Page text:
Tag Archives: Jeff Beck Guitar

Jeff Beck Guitar history

In 1980 Mikal Gilmore wrote in Rolling Stone that Jeff Beck “was an archetypal figure: a resourceful, iconoclastic guitarist who helped mold and inform many of the rock-related movements in the last fifteen years, including psychedelia, heavy metal, art rock, fusion and—yes—punk.”

Beck’s road to stardom began with the unenviable chore of replacing Eric Clapton in the Yardbirds band in the mid-1960s. Beck quit the band Trident and took over the role by moving beyond Clapton’s blues-based licks and creating a whole new style that relied on feedback, distortion, volume swells, slide guitar, and sitar simulations based on modal scales.

“The Beck-Yardbirds represented the group at their highest peak of creativity, unpredictable and generally miles beyond the activities of their contemporaries,” as stated in Rock 100. Jimmy Page joined the band on second guitar and kicked their energy level up another notch until Beck’s ego reportedly led to his departure. Although he was only with the Yardbirds for twenty months, Beck’s manic playing fueled their biggest hits: “Over Under Sideways Down,” “Heart Full Of Soul,” “I’m A Man,” and “Shapes Of Things.”

Beck left in 1966 and soon released the singles “Hi Ho Silver Lining,” “Tallyman,” “Love Is Blue,” and “Beck’s Bolero,” with the latter featuring Page, Keith Moon, and John Paul Jones. He then formed the first Jeff Beck Group with Rod Stewart on vocals, Ron Wood on bass, Micky Waller on drums, and Nicky Hopkins on piano. Their first release, Truth, was “truly a showcase album for a guitar hero,” wrote Gene Santoro in The Guitar: The Music, The History, The Players. “Beck’s unpredictable pyrotechnics are at their wildest, wooliest, and most off-the-wall imagination here.” On cuts like Howlin’ Wolf’s “I Ain’t Superstitious,” Beck’s playing overwhelms Stewart’s vocals and stretched rock’s roots to their furthest yet. “That’s my whole thing,” said Beck in Rolling Stone, “trying to explore the blues to the maximum, really. It’s in the blood.” As wild as Beck got, he still felt second to the most exciting electric guitarist ever, Jimi Hendrix. “I was embarrassed because I thought, God, that should be me up there—I just hadn’t had the guts to come out and do it so flamboyantly,” he told Guitar World.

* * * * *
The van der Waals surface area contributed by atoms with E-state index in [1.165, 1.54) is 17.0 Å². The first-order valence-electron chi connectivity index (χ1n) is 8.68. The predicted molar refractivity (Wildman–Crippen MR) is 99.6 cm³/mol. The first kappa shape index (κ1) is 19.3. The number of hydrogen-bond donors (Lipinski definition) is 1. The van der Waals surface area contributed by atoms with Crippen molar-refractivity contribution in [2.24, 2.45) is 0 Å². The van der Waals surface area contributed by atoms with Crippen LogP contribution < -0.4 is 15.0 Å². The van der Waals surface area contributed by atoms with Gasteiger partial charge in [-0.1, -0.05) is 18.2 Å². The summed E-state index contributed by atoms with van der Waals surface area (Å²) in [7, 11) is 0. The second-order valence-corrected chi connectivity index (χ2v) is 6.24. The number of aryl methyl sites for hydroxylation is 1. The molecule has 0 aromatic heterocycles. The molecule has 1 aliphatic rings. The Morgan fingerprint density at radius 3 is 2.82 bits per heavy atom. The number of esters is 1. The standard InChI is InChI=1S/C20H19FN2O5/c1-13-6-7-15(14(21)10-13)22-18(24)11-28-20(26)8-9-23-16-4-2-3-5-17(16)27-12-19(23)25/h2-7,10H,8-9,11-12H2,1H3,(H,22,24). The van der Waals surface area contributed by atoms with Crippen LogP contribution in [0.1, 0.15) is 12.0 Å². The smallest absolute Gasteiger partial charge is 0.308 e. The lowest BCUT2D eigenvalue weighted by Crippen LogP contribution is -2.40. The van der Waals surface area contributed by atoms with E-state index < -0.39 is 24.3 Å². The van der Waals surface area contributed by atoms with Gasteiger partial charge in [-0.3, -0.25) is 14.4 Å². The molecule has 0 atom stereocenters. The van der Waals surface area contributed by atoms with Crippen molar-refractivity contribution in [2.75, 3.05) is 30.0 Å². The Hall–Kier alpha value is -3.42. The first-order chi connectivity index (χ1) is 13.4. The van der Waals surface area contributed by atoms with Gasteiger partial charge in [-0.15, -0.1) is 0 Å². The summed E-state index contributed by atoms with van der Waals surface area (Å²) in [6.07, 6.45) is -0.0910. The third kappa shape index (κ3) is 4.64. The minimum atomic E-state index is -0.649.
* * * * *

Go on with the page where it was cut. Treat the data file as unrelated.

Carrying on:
Jeff Beck Guitar lessons

The online destination for guitarists featuring artist news, lessonsThere and Beck: Albums Featuring Jeff Beck and Rod Stewart  In 2011, longtime Jeff Beck fans were excited by rumors that the legendary guitarist was Geoffrey Beck was born on June 24, 1944, in Wallington England. His first taste of musical performance came when he sang with the church choir at the age of …Jeff Beck is heading back to Australia to play the Byron Bay Bluesfest (along with Al Di Meola, Joe Bonamassa and Buddy Guy), making up for 

Jeff Beck Guitar Gibson

Surely, there are as many modified electric guitars in the world as there are guitarists who play them. But rare is the modified, “off-the-shelf” guitar that is elevated to iconic status by the artist who played it and the music created by it.

Such is the case with Jeff Beck’s “Oxblood” Les Paul, a guitar from the heart of tone history. And now, Gibson Custom is proud to unveil the most accurate recreation of this legendary instrument ever produced: the Jeff Beck 1954 Les Paul Oxblood.

Jeff Beck Guitar tips

Recently I’ve been spending a lot of time listening to Jeff Beck. He doesn’t know this, but it’s been a one-way relationship of pure joy. I’ve known for years what a monster player he is and how he pretty much transcends all other electric guitarists in terms of the emotional range he can express on his instrument.

I knew he plays with his fingers, rather than a pick, and uses the volume control, tone control, pickup selector, and whammy bar in a uniquely interactive fashion to create tones reminiscent of the human voice—crying, shouting, and a myriad of others. I knew he uses a Strat, a Marshall, and a handful of effects, which he judiciously applies as required. But it has only been in the last few months that I really started to gain a deeper appreciation of the man and his music. This realization occurred when I decided to attempt to perform a few of his tunes with a new trio here in New Zealand.